What You Need To Know – Heat Pumps
Heat pumps will play a big part in the UK government’s commitments towards a net zero future. Within their 2020 Energy White Paper: Powering our Net Zero Future, the government has set the ambitious target of installing 600,000 heat pumps per year by 2028. Though it is predicted that annual global sales of heat pumps will double by 2030 to 20.8m units, currently less than 1% of UK homes have them. But what are heat pumps?
What are Heat Pumps?
There are three types of heat pumps: Ground Source Heat Pumps (GSHP); Water Source Heat Pumps (WSHP); and Air Source Heat Pumps (ASHP). However, when the news or government talk about heat pumps they are typically referring to air source heat pumps.
They all serve the same purpose; to extract heat from either the ground, water or air and, through a compressor and either gas or liquid refrigerant, pump this into your home. To put it simply, they work just like a fridge, but in reverse.
Ground Source Heat Pumps
A ground source heat pump enables us to make use of the natural heat below the earth. Ground Source Heat Pumps are made up of a network of underground water pipes (the ground loop) and a heat pump that is situated at ground level. A solution of water and antifreeze is pumped around the ground loop which absorbs the natural heat from below the ground. The pump then increases the temperature and transfers the heat from the water to the heating system.
Water Source Heat Pumps
Water source heat pumps are less common than their counterparts, mainly because many homes do not have access to a water source. They are very similar to GSHPs only the pipes are submerged into rivers, lakes or ponds to extract heat.
Air Source Heat Pumps
Air source heat pumps use the outside air absorbed into a fluid. It is then passed through a compressor to increase the temperature. This increased heat is then transferred into your heating or hot water system. There are two types of ASHP; air to air and air to water. As the name suggests, air to water is used for both systems and is the most common form of heat pump used in the UK, whereas the air to air does not support a home’s hot water system.
An ASHP is installed outside the home either on the ground or high up on the wall. The unit needs a lot of room to ensure a good free flow of air. This external unit is connected to an internal unit that houses the pumps and hot water. For the heat pump to work, a home needs to have a central heating system. If one isn’t installed, it will need to be installed at the same time. A key factor in the success of heat pumps is ensuring a home has good insulation as they work best at low temperatures.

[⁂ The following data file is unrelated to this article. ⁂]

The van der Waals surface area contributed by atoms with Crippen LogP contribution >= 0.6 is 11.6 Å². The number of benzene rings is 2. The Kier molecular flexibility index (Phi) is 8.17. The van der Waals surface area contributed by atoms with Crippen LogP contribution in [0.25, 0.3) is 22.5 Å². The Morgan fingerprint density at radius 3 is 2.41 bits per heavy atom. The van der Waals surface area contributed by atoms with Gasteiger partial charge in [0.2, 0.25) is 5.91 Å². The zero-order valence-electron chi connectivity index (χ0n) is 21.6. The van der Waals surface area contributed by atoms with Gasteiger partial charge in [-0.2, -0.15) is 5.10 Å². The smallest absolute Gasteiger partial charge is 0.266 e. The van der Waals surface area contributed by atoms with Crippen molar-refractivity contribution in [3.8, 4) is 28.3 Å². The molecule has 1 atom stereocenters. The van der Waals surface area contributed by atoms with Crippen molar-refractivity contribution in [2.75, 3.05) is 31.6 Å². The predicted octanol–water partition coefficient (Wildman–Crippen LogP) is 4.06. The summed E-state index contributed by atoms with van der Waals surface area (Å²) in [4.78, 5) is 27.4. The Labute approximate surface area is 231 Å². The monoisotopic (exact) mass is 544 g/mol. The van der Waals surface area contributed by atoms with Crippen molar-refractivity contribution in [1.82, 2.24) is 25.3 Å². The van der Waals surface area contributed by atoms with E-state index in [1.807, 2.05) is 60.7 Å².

The Advantages of Heat Pumps
There are many advantages to heat pumps over conventional systems. The most important is they reduce the need for oil or gas use in the home. As the energy is produced naturally (though remember the system still requires electricity), it relies less on the grid, especially at periods of high demand.
But they also currently come with some disadvantages. The biggest is the cost; it is estimated that the cost of installing a heat pump is upwards of £8,000. The high cost is mainly down to it being a new technology but as the scale of operations increases, hopefully the cost per unit will decrease.
In the meantime there are a few grants available to help towards the cost of heat pumps. There is the Domestic Renewable Heat Incentive (RHI), which is set to close soon but will be replaced by the Clean Heat Grant aiming to commence from 2022, that would offer upfront funding of up to £4,000 for each household or business purchasing renewable heating technology. This grant is targeted at supporting air, ground and water-source heat pumps in households and small non-domestic buildings (systems with a capacity of up to 45kW). There are currently consultations on expanding what this can be used for and the grant would be managed by Ofgem with applications going through them.
The second is the Green Homes Grant, which came into effect at the end of September 2020. It allows homeowners and residential landlords to apply for a Green Homes Grant voucher towards the cost of installing energy efficient improvements within homes. These improvements can include insulation, low carbon heating and more, and cover two thirds of the cost of eligible improvements up to a maximum government contribution of £5,000. To be eligible for this grant, you have to live in England and own your own home or be a residential landlord in either the private or rented sector. The voucher must be redeemed and improvements completed by 31st March 2022.
Moving Away from Fossil Fuels
It is clear that the UK is on the path to move away from fossil fuels and implement renewable technologies. Heat pumps will play a large role in all of this. As with all new technologies, before agreeing to install one, make sure you know the cost, the impact to your home, how much money it could save you and your predicted return on investment.